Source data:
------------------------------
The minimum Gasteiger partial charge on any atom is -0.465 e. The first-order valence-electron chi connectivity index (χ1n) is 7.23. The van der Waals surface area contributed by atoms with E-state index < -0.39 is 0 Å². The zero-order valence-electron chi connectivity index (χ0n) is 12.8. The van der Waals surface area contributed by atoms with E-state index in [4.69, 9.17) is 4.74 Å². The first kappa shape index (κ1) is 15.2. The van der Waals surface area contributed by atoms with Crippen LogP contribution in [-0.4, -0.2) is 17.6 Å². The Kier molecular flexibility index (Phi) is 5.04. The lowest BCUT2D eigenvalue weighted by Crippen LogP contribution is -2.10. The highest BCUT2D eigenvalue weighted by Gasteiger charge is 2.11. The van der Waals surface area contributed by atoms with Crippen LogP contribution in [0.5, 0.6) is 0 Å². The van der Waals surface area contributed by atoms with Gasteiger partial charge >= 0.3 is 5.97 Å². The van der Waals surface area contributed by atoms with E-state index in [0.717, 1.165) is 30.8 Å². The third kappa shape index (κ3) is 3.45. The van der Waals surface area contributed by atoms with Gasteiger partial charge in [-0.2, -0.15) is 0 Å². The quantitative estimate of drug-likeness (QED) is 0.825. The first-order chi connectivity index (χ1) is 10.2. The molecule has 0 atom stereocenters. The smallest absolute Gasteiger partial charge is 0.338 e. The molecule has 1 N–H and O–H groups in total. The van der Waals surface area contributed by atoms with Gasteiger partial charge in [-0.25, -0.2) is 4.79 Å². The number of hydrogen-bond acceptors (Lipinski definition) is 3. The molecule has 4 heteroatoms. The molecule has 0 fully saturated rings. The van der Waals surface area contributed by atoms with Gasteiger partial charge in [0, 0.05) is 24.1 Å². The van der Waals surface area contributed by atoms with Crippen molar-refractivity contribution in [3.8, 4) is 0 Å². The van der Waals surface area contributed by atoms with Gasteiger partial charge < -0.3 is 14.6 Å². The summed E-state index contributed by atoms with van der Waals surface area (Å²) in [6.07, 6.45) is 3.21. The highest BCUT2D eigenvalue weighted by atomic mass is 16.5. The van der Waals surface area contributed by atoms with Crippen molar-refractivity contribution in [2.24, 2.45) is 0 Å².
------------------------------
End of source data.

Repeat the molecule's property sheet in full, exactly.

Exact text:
The minimum Gasteiger partial charge on any atom is -0.465 e. The first-order valence-electron chi connectivity index (χ1n) is 7.23. The van der Waals surface area contributed by atoms with E-state index < -0.39 is 0 Å². The zero-order valence-electron chi connectivity index (χ0n) is 12.8. The van der Waals surface area contributed by atoms with E-state index in [4.69, 9.17) is 4.74 Å². The first kappa shape index (κ1) is 15.2. The van der Waals surface area contributed by atoms with Crippen LogP contribution in [-0.4, -0.2) is 17.6 Å². The Kier molecular flexibility index (Phi) is 5.04. The lowest BCUT2D eigenvalue weighted by Crippen LogP contribution is -2.10. The highest BCUT2D eigenvalue weighted by Gasteiger charge is 2.11. The van der Waals surface area contributed by atoms with Crippen LogP contribution in [0.5, 0.6) is 0 Å². The van der Waals surface area contributed by atoms with Gasteiger partial charge >= 0.3 is 5.97 Å². The van der Waals surface area contributed by atoms with E-state index in [0.717, 1.165) is 30.8 Å². The third kappa shape index (κ3) is 3.45. The van der Waals surface area contributed by atoms with Gasteiger partial charge in [-0.2, -0.15) is 0 Å². The quantitative estimate of drug-likeness (QED) is 0.825. The first-order chi connectivity index (χ1) is 10.2. The molecule has 0 atom stereocenters. The smallest absolute Gasteiger partial charge is 0.338 e. The molecule has 1 N–H and O–H groups in total. The van der Waals surface area contributed by atoms with Gasteiger partial charge in [-0.25, -0.2) is 4.79 Å². The number of hydrogen-bond acceptors (Lipinski definition) is 3. The molecule has 4 heteroatoms. The molecule has 0 fully saturated rings. The van der Waals surface area contributed by atoms with Gasteiger partial charge in [0, 0.05) is 24.1 Å². The van der Waals surface area contributed by atoms with Crippen molar-refractivity contribution in [3.8, 4) is 0 Å². The van der Waals surface area contributed by atoms with Gasteiger partial charge < -0.3 is 14.6 Å². The summed E-state index contributed by atoms with van der Waals surface area (Å²) in [6.07, 6.45) is 3.21. The highest BCUT2D eigenvalue weighted by atomic mass is 16.5. The van der Waals surface area contributed by atoms with Crippen molar-refractivity contribution in [2.24, 2.45) is 0 Å².